Not That Exciting

AP Images/Paola Ardizzoni/Emilio Pereda

I'm So Excited! might have made a good 15-minute sequence in one of Pedro Almodovar's bubbly movies of the '80s and early '90s, when he was more or less single-handedly putting Spanish cinema on the international map after the country's pivot from Francisco Franco's sclerotic reign to giddy (those were the days) democracy. Stretched out to feature length, the premise wears thin fast, not least because the execution is a tuckered-out facsimile of the director's youthful zest. I don't take any joy in confessing it, but it's the first time I've ever caught myself dozing off at an Almodovar film. Back in the cushy days when I used to catch his latest at Cannes, he was always a great cure for jet lag.

Either that or Holding Pattern would be a better title for his latest than the one adopted by his English-language distributors. (The Spanish title is Los Amantes Pasajeros.) When fictional Peninsula Airlines' Flight 2549 to Mexico City develops a landing-gear malfunction, the plane is stuck in the limbo of Spanish air space. Until its pilots and the air-traffic controllers down below can figure out a solution, nobody's going anywhere except in circles.

Back in economy class, the passengers have been dosed with sleeping pills to prevent panic. For the bulk of the movie, we're in the flight's pointedly underpopulated business-class cabin, where some representatives of Spain's post-millennial upper crust—an absconding financier, a high-end dominatrix, a fortysomething virgin with second sight, and so on—are having their tongues and libidos alike loosened up by the mescaline-laced cocktails served up by a thoughtful trio of prancily gay airline stewards. Our lads also help pass the time by miming along to the old Pointer Sisters hit that provides the movie's U.S. moniker.

And yes, Pedro: we get it. From the airline's name and the ineptitude of those responsible for everybody's safety to anxiety about averting a potentially fatal crash, this is a parable of Spain's current economic and political woes. A reasonably clever one, too—on paper, anyhow. Yet the movie is so slackly made that it could be the work of a not especially gifted Almodovar imitator.  It needs to be brutally satiric to sell itself, and that's plainly not where his mind or heart is at these days.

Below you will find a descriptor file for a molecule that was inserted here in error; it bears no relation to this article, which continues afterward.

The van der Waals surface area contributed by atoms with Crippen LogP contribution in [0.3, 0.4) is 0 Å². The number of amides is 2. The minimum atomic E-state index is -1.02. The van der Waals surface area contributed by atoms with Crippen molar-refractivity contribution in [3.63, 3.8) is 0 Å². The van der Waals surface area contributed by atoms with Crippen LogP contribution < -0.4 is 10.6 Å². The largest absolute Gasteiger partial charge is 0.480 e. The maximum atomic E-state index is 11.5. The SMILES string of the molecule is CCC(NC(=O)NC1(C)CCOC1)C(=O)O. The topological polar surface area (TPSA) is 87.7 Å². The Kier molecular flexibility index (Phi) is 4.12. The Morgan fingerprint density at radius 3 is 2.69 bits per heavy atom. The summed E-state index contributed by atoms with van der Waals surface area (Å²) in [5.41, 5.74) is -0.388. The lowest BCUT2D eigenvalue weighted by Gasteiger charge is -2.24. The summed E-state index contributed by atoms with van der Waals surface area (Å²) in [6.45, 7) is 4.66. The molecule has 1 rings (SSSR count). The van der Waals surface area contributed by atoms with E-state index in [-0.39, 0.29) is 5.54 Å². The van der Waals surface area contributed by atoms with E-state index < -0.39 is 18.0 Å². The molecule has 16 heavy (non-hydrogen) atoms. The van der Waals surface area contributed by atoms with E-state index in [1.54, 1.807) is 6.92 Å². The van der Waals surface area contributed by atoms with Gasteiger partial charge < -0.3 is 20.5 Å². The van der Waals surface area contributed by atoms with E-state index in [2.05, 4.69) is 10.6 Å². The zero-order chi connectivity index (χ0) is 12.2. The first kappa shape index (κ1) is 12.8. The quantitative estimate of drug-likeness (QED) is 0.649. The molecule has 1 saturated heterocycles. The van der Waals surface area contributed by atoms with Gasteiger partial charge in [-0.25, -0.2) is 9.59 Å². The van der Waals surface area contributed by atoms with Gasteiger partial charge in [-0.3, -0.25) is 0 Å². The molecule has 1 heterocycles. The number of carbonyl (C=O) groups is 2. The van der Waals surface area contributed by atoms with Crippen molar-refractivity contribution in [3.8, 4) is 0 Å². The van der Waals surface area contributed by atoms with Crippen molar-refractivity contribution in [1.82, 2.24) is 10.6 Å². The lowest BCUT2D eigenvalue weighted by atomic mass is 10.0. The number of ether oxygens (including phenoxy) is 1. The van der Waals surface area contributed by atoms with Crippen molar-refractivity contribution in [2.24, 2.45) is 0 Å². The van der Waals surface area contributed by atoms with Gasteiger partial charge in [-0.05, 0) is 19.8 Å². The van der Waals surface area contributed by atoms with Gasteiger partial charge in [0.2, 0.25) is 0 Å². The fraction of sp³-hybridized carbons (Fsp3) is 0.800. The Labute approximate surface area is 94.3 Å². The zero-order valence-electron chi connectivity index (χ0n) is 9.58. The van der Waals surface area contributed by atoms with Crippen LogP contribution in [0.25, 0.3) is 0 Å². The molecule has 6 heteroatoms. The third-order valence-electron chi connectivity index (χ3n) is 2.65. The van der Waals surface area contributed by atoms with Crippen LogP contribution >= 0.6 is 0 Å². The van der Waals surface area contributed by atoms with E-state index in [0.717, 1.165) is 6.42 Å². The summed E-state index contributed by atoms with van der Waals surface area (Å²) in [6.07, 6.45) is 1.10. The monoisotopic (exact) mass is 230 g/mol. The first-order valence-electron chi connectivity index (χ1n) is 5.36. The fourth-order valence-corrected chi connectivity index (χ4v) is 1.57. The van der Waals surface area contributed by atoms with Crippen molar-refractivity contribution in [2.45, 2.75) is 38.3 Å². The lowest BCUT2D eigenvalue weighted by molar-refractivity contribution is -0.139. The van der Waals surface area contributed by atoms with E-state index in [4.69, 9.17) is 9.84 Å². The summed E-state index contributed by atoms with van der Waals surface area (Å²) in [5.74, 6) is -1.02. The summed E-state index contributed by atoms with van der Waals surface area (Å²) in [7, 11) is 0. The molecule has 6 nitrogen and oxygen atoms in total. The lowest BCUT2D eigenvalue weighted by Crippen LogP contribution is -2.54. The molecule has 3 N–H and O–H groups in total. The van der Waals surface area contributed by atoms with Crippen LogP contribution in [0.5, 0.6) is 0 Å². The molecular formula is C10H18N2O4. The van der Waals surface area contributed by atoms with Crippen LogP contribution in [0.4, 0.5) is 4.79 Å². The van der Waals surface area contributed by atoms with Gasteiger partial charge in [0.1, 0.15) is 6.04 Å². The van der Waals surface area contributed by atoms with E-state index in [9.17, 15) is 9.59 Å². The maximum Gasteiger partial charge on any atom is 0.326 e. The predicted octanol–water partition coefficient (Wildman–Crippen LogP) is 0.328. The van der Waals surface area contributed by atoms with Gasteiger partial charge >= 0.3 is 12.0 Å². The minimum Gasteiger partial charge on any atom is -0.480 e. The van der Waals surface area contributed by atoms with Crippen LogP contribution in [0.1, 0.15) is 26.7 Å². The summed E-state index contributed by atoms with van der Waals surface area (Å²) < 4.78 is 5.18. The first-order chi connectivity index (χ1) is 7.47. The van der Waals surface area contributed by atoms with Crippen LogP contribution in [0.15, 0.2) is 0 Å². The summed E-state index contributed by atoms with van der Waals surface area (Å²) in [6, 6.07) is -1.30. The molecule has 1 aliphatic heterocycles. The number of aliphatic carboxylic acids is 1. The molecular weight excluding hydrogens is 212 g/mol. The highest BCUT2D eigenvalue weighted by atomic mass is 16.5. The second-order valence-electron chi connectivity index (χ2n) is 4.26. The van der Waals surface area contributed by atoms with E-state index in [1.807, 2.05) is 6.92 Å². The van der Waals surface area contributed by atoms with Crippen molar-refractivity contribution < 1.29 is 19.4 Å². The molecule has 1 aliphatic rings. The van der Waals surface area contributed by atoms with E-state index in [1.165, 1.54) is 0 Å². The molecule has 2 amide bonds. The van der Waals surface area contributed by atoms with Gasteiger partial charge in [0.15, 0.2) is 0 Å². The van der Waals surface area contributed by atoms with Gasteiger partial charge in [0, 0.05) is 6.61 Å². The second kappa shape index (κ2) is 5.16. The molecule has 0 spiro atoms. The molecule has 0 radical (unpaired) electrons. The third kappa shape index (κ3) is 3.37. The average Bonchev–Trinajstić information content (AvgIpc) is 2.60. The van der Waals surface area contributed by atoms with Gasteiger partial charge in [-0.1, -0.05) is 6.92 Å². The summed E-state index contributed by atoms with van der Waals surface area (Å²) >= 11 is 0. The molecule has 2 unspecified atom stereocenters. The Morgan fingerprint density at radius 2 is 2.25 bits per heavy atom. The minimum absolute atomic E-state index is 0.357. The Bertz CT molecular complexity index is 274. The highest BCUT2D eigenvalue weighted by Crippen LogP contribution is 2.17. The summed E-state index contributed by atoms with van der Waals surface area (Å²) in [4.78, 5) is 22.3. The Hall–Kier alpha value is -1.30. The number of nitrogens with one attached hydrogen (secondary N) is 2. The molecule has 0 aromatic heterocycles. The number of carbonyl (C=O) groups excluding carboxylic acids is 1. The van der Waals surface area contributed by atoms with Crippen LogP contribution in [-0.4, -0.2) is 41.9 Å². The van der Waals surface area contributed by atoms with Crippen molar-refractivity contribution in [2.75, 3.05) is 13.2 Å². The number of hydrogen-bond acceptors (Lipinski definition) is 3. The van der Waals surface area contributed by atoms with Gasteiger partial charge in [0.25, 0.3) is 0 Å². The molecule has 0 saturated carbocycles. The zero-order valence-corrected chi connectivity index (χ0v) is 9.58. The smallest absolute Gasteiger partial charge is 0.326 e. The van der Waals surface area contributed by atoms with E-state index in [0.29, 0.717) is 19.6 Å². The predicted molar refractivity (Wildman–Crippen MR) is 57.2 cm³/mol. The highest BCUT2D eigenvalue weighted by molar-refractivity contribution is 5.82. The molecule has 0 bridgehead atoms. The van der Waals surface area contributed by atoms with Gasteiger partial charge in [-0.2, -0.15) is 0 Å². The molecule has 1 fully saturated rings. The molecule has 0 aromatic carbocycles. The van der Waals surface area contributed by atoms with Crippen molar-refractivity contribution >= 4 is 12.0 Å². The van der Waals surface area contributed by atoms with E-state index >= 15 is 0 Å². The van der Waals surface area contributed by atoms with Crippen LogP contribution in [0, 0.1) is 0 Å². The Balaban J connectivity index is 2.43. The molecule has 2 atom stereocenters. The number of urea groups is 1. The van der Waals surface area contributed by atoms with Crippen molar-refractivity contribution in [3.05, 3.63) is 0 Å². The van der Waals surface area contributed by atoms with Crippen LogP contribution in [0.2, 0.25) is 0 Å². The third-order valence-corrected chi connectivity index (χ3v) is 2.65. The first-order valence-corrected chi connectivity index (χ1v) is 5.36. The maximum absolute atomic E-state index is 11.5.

Then again, if anyone has earned a break, it's Almodovar. Now 63, he's had not one but two great bursts of creativity, of which the first was the string of born-to-be-outrageous movies (think John Waters with—sorry, Divine—more talent) that culminated with 1988's Women on The Verge of A Nervous  Breakdown, still the signature movie of his career. Then, just when his innovations were turning formulaic—I've got no huge yen to revisit, say, either Kika or High Heels— he went on to a whole new  level with All About My Mother, Talk to Her, and Bad Education (his look back at his Franco-era formative years, and well worth the wait).  His last film before I'm So Excited!, 2011's The Skin I Live In, was such a pitiless mashup of Hitchcock, Bunuel, and David Cronenberg that I felt as if I'd just seen the debut of a 30-old-director on a mission, not the latest from a now avuncular festival-circuit veteran.

But that brilliant movie—at once passionate and clinical, psychologically wild and superbly controlled—wasn't what you'd call ingratiating. So maybe it's no surprise that I'm So Excited!, which has the tattletale flimsiness of an idea tossed together in a hurry—did some other project fall through?—seems meant as a frisky, undemanding return to the Almodovar of a quarter-century or more ago. Back then, however, he wasn't topical or political because he went out of his way to editorialize. He was both simply because he was young and fearless, conveying the exhilaration of his generation's post-Franco freedom in every frame. Whatever his characters stood for came in a distant second to their boundary-bursting individuality, and whatever Almodovar's opinion of them might be, he relished them too much to pass judgment.

This time out, I advise you to enjoy the early cameos by Antonio Banderas (an Almodovar discovery) and Penelope Cruz. They're the peak of I'm So Excited!'s charisma—although Almodovar regular Cecilia Roth, cast here as the dominatrix who claims to have the goods on Spain's most powerful men, is always a pleasure to see. Too bad  the director's usual inventiveness in giving his characters wayward dimensions that aren't regulated by the premise isn't on display. Everyone merely fulfills his or her appointed place in the scheme, and the actors all seem to droop in their cut-and-dried roles—even those playing the gay flight attendants, who have to work the hardest to behave as if they're in a real romp of a movie. If Almodovar himself had ever been accused of heterosexuality, he'd probably be in hot water for dishing up such stereotypes.

Still, is the whole misfire any sort of proof that he's in decline? I wouldn't bet on it. Aside from a few Pedro-can-do-no-wrong diehards, I'm So Excited!  has been getting some of the least enthusiastic reviews of his career. But since I know what vindictive bastards my brethren can be, what's striking is that nobody's taking any glee in knocking the movie, let alone seizing a hipper-than-thou chance to malign its director as yesterday's darling. Both are usually everybody's idea of fun when a filmmaker of Almodovar's longevity and caliber turns out a clunker; just ask Terrence Malick, who's probably still stunned at the drubbing he took for To The Wonder. That isn't just testimony to how much good will Almodovar has built up over the years. It's a reminder that he's surprised us too often in the past for anyone to be foolish enough to think he won't do so again.

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